HOW IT WORKS

KEY POINTS

 

  • The John Retallack Playwriting Course is based in Oxford’s historic city centre with striking views over the colleges.
     

  • The professional course covers every aspect of writing a play and, over 30 weekly sessions and 2 half-day workshops, selected writers will produce short, medium and full length scripts.
     

  • Classes run from 6 to 8.30pm on Monday evenings.
     

  • John teaches a different aspect or theme each week to a group of 8 writers who each receive close personal attention. The course provides a wide framework of reference for each writer to find, and place, his or her own voice and make it as distinct as possible.
     

  • Each term includes a half-day workshop in which the group will see their work performed and look at the practical staging opportunities that each play creates.
     

  • Personal study consists of weekly written work, shared with the group, and a report on a play seen or read that week. 
     

  • You will receive up-to-date professional advice as to where to send your best work.

IT ALL BEGINS WITH YOU AND YOUR IDEA FOR A PLAY

 

John’s course addresses the whole collaborative nature of theatre. 

As well as paying rigorous attention to language and text, he looks at the physical nature of performance, the place of movement and gesture, the question of music and its impact on story-telling and the site-specific opportunities that contemporary theatre affords. 

He also considers the wider application of drama in the field of education and other areas of social change.

 

The course covers all the structural essentials of writing a good play:

 

  • writing a dramatic page

  • writing a dramatic scene

  • juxtaposing scenes to build a narrative act

  • story-events and sequencing

  • the creation of character

  • the finding of a distinct voice for each character

  • dialogue and subtext

  • the creation of place

  • the challenge and manipulation of time

  • working with a theme

  • genre and the world of your play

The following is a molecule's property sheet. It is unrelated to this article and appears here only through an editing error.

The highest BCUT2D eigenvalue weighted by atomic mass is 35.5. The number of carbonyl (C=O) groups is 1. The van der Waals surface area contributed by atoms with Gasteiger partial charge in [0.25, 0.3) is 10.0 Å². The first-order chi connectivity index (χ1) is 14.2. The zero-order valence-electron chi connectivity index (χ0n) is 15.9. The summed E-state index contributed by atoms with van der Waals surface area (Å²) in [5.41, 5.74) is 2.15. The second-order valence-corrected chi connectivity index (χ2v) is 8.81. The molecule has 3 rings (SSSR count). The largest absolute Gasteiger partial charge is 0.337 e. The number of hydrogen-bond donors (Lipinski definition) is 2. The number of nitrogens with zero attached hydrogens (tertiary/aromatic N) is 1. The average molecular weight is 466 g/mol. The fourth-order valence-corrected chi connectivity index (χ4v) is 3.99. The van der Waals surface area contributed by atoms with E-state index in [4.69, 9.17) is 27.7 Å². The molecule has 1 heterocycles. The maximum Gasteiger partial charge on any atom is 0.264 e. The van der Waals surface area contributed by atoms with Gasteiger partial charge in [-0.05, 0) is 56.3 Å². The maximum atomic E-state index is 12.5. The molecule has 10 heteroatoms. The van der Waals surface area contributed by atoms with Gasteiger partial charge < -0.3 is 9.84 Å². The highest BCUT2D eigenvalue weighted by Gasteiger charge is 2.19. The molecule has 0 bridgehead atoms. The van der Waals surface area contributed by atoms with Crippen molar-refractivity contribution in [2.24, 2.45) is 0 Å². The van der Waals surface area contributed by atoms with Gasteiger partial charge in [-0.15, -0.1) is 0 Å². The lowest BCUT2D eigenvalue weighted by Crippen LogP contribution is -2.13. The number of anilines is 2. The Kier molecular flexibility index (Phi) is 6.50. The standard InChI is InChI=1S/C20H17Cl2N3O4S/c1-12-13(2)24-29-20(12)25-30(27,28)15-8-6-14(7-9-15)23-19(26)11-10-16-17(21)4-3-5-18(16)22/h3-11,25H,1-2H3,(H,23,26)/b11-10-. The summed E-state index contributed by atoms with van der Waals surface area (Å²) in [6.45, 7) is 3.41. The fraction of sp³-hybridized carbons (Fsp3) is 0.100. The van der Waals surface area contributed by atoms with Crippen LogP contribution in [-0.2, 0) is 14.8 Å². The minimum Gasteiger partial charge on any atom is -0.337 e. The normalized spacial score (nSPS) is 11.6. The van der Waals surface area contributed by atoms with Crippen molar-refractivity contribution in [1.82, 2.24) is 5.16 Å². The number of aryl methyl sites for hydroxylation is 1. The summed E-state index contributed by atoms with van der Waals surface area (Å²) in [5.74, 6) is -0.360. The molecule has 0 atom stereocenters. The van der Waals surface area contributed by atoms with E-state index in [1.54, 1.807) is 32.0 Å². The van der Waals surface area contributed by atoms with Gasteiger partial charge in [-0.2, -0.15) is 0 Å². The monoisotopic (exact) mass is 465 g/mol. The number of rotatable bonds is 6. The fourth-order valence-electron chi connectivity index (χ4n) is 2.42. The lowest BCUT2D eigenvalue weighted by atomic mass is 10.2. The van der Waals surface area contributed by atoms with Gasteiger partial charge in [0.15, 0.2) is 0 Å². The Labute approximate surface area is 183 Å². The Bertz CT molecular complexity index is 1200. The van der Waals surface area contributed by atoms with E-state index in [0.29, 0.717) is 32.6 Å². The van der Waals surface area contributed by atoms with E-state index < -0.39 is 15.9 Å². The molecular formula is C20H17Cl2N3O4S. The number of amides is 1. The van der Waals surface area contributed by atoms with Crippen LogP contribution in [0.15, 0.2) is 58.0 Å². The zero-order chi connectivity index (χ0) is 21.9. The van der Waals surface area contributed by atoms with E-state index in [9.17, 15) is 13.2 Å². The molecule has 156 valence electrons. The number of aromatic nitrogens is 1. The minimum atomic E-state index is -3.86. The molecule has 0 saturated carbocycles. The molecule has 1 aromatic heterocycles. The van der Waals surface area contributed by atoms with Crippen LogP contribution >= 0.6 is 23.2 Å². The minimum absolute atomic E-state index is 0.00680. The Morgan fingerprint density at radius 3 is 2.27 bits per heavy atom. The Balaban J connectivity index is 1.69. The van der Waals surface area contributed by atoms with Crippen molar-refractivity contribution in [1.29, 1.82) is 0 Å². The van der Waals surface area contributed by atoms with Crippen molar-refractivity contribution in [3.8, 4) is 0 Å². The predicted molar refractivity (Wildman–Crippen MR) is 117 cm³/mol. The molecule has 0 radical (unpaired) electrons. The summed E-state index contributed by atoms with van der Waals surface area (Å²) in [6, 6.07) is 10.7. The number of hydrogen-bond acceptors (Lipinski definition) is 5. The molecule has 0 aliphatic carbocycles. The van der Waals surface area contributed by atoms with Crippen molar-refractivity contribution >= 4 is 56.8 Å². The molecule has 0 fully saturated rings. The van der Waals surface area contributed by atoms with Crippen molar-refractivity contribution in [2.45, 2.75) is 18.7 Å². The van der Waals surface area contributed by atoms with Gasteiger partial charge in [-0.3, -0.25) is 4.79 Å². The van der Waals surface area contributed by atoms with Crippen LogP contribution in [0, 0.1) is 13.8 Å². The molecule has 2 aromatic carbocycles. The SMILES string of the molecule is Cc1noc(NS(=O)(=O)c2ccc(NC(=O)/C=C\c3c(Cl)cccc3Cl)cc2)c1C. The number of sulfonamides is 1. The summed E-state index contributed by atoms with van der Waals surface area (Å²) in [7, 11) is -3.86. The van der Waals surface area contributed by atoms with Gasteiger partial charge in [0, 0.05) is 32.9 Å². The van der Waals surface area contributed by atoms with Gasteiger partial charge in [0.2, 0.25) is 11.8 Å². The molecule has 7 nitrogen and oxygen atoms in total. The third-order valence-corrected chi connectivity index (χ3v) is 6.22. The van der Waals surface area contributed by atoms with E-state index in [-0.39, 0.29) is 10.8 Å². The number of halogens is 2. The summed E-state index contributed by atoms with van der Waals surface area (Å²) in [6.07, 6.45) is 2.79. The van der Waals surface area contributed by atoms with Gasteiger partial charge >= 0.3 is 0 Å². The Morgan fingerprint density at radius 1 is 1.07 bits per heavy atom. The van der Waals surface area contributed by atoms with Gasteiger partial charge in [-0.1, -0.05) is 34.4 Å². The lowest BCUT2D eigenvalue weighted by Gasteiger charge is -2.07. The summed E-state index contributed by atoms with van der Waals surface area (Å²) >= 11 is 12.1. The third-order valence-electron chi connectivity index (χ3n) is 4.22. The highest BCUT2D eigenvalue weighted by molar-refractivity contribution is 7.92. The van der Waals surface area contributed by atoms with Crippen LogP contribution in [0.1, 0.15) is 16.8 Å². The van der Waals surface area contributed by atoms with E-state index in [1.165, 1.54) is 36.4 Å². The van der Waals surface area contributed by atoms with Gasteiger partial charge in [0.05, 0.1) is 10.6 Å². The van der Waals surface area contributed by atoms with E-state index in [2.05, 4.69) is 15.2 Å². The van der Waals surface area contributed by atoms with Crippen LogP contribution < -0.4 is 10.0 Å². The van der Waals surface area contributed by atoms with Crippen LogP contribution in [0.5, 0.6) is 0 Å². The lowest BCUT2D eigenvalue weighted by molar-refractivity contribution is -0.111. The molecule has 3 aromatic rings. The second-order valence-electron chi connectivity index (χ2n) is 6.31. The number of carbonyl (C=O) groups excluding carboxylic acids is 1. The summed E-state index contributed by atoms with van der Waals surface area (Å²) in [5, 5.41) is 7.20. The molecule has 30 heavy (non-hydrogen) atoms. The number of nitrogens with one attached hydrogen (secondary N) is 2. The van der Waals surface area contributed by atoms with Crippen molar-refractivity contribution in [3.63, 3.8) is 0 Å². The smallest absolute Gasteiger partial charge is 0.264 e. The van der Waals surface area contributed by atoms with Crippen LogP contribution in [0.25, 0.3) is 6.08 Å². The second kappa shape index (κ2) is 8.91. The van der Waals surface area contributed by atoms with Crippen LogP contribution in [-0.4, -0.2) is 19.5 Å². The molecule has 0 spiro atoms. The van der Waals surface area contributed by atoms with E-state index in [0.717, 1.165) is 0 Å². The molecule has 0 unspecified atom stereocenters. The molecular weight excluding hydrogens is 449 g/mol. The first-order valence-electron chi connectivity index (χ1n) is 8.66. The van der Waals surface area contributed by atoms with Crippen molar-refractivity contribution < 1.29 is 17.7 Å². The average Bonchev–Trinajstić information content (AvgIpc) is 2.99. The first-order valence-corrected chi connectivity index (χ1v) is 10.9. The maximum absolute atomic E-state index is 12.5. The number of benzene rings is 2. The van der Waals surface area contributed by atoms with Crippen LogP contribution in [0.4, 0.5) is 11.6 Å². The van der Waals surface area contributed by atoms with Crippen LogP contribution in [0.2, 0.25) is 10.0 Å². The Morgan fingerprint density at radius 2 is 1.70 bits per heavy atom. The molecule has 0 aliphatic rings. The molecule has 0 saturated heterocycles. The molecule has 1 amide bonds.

• plotting and story-telling

  • the uses of different dramatic forms

  • the presentation and lay out of your script

 

The course asks you to look at your play from a practical theatre perspective:

to consider the nature of different stagings and settings

to investigate how your text can use silence, physical movement, music and décor

to reflect on the casting of characters

to choose which director you would most like to direct your play and why

 

TERMS

 

Term 1

Creating character plus writing a series of monologues and dialogues.

Writing of a short play (30 minutes) that will be explored by professional actors in a Performance Workshop.

 

Term 2

Starting work on a full-length play and having scenes from that play discussed by professional actors is it would be in a rehearsal – that is, interpreted, played with, argued over, questioned.

Term 3

Completion of the first draft of a full-length play. Scenes will be presented to an invited audience.

 

READING PLAYS

 

During the course there will be in-depth study of contemporary playwrights (e.g. Mike Bartlett, Jim Cartwright, Caryl Churchill, David Greig, David Hare, Ella Hickson, Lucy Kirkwood, Bryony Lavery, Suzan Lori-Parks, Anders Lustgarten, Nina Raine, Mark Ravenhill, Jack Thorne and Roy Williams) and European writers who bring an entirely different perspective to contemporary drama. Reference will also be made to classic 20th Century playwrights such as Friedrich Durrenmatt, Lorraine Hansberry, Eugene Ionesco, Arthur Miller, Tennessee Williams.

 

At the end of the course, writers will be advised on the potential of their plays written to be produced professionally; to consider who the play is written for and why; and who the play might be sent to and what kind of collaborators to seek.

An Oxford Playmaker performance

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Photography by Stuart Allsopp and Geraint Lewis. Website by Alexandra Coke.